Buy them from an exchange
One of the most common ways to acquire bitcoins is through an exchange. Websites like Bitstamp, BTC-E, or Cavirtex here in Canada, allow you to purchase Bitcoin. They don’t sell Bitcoin themselves, but how it works is the exchanges pair you as a buyer with a seller who’s selling for whatever price you’re looking for.
This sounds like a great option, and in some ways it is, but it has its disadvantages as well.
One of the major ones is that the exchanges require you to add your personal information to them via Know Your Client legislation that’s present in many countries in regards to currency-related businesses. This might not be a Bitcoin era concern for everyone, but in a post-NSA scandal era, it’s becoming more and more clear, at least to me, that data you put out there is more accessible than you think.
I might be a little paranoid, but who knows what might happen in the future. After all, just ten years ago the idea that the government is spying on everything we do was purely the realm of tin foil hat conspiracy theorists, and now it’s just common knowledge. Who knows what’s next?
As you can tell, I’m not a big fan of the exchanges. The idea that I have to give up my personal information to an entity which might have to release that information seems to go against the spirit of Bitcoin.
Fortunately, there are other options.
Of course, there’s only one place Bitcoins really come from; mining. Every Bitcoin you’ll ever own, see, or hear about, was at one point mined via the Bitcoin mining network.
If you find yourself in possession of a mining rig, go ahead and mine away! Or if you have a computer fast enough to make it worthwhile, that’s cool too.
But be careful! If your computer isn’t cooled properly, you run the risk of overheating it, which could potentially brick it.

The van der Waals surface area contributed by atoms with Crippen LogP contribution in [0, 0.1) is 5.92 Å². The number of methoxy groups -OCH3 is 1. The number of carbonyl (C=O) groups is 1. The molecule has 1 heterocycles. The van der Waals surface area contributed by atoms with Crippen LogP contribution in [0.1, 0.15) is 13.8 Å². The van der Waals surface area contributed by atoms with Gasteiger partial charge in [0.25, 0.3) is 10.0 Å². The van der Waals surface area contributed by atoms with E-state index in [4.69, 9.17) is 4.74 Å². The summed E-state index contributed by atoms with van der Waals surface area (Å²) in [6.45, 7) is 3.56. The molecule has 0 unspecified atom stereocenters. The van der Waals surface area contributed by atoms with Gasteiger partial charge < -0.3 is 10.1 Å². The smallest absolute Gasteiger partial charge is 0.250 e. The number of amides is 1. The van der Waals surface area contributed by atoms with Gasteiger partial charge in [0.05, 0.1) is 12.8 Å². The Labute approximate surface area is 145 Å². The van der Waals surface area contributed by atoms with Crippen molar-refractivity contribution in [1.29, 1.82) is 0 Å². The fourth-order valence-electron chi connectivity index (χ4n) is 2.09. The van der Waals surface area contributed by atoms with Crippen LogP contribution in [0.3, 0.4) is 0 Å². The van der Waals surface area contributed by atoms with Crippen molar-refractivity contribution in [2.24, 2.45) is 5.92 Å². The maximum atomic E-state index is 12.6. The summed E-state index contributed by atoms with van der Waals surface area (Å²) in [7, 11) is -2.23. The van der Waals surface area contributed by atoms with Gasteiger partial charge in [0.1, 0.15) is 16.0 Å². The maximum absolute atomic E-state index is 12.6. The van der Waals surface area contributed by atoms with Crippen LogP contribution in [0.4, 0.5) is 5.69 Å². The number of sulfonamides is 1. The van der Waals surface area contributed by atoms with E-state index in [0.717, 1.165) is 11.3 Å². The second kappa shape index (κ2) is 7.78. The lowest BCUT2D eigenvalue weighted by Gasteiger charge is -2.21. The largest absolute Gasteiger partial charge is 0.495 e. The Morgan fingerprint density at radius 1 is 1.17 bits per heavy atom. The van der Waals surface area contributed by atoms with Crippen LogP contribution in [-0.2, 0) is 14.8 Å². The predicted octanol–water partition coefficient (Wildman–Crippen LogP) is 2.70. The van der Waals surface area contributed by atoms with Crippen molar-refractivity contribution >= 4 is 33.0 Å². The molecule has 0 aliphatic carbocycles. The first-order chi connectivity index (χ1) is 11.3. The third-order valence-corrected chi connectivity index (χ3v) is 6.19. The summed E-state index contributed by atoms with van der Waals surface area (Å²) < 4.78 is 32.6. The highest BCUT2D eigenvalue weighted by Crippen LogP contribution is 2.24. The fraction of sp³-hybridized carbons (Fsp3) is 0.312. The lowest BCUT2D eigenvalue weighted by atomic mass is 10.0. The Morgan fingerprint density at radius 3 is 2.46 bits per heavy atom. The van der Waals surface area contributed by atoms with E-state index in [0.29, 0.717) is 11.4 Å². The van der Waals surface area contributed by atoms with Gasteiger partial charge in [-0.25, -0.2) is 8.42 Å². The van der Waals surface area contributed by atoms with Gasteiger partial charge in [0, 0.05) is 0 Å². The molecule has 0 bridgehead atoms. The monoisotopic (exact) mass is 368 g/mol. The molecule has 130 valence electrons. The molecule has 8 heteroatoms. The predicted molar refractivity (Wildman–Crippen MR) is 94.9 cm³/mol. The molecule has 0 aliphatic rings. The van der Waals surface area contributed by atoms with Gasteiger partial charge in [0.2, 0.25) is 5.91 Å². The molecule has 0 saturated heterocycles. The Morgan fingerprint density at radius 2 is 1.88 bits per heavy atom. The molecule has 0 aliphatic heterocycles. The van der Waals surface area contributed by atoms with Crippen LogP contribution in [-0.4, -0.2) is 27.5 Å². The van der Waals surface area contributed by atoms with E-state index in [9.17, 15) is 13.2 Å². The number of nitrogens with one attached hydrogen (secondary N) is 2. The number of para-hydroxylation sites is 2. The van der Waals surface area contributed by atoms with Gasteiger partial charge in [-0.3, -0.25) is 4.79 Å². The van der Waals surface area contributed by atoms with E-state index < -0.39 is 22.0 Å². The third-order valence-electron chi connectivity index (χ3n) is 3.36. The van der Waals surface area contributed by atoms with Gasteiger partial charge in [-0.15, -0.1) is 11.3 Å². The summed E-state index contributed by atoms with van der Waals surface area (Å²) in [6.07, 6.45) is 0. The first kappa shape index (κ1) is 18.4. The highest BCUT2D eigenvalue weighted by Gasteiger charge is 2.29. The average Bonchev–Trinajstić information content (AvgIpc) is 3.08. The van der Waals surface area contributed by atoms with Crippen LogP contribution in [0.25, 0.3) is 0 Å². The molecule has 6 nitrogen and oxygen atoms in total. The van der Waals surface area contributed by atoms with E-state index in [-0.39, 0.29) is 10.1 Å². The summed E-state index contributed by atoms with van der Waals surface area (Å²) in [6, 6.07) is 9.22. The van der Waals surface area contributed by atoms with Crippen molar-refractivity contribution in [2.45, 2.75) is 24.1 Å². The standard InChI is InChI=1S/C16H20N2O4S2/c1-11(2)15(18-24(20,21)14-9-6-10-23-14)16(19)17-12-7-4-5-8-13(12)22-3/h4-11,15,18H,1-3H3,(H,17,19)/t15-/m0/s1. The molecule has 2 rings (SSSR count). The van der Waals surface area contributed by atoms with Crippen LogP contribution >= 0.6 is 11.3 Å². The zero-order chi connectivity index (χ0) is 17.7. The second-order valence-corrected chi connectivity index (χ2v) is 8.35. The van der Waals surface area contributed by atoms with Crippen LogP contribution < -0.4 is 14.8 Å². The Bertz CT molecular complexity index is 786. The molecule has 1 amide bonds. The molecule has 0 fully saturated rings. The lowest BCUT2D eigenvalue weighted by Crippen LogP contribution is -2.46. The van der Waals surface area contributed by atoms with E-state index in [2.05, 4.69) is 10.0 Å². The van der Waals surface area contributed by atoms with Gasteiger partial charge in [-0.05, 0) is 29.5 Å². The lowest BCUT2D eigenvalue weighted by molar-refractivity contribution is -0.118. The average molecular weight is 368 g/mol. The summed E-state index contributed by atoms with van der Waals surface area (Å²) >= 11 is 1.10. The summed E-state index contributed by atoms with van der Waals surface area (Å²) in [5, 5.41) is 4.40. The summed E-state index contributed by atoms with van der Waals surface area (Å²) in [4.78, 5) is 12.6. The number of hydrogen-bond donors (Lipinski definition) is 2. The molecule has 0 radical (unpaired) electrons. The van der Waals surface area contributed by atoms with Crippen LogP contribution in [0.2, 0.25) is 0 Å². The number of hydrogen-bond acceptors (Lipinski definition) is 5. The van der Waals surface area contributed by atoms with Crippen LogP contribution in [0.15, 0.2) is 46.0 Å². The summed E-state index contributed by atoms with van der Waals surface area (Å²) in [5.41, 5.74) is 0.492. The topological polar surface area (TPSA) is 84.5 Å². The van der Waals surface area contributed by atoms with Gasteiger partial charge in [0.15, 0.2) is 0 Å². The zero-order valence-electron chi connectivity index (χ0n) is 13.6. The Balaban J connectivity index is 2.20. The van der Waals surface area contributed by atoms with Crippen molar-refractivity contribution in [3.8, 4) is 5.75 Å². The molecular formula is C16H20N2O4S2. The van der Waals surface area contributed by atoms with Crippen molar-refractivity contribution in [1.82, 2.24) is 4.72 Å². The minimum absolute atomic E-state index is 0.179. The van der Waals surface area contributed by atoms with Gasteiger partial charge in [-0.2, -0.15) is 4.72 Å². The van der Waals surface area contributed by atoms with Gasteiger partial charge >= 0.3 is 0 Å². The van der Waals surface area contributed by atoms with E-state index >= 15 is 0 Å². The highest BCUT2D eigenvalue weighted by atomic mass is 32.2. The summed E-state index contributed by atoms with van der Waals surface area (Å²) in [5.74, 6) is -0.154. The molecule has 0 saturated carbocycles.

Frankly, mining with your computer isn’t really worth it. Not anymore. As the mining difficulty increases, it becomes more and more difficult to gain any profit from it. And unless you have a dedicated mining rig, your chance of getting any sort of return from mining is pretty low.
Some argue that mining is on its way out, and even buying a dedicated mining rig isn’t really a valid option anymore. I disagree, but that’s a topic for another day.
Buy them from a private broker
If you’re able to find a private broker, you can hook up with them and exchange. This has some obvious benefits, but it also has drawbacks.
First off, it’s completely anonymous. Even if you meet in person, there’s no reason you need to use your real name, or any details about yourself other than your wallet number so they can transfer the funds to you. And if you pay cash, the banks can’t trace it either. So if that’s a concern for you, you’re in business.
But of course with anonymity comes some risk as well. Dealing through an exchange, the risk of getting ripped off is lower. Of course, exchanges have disappeared in the past, taking everyone’s Bitcoins with them, but the bigger, more established exchanges have had time to build their brand and prove themselves as more trustworthy.
You may pay a price premium for that anonymity as well. From my experience, it can be as much as 15-20% higher than average exchange prices. But again, if anonymity is important to you, that’s a small price to pay.
When you trade with someone anonymously, you don’t have the security of the exchanges. They could be legit and honest, but they could just as easily be shady and willing to rip you off. That said, buying from a private broker is my preferred method of purchasing Bitcoin. But it’s important to have safety measures in place, otherwise you’re leaving yourself open to getting burned.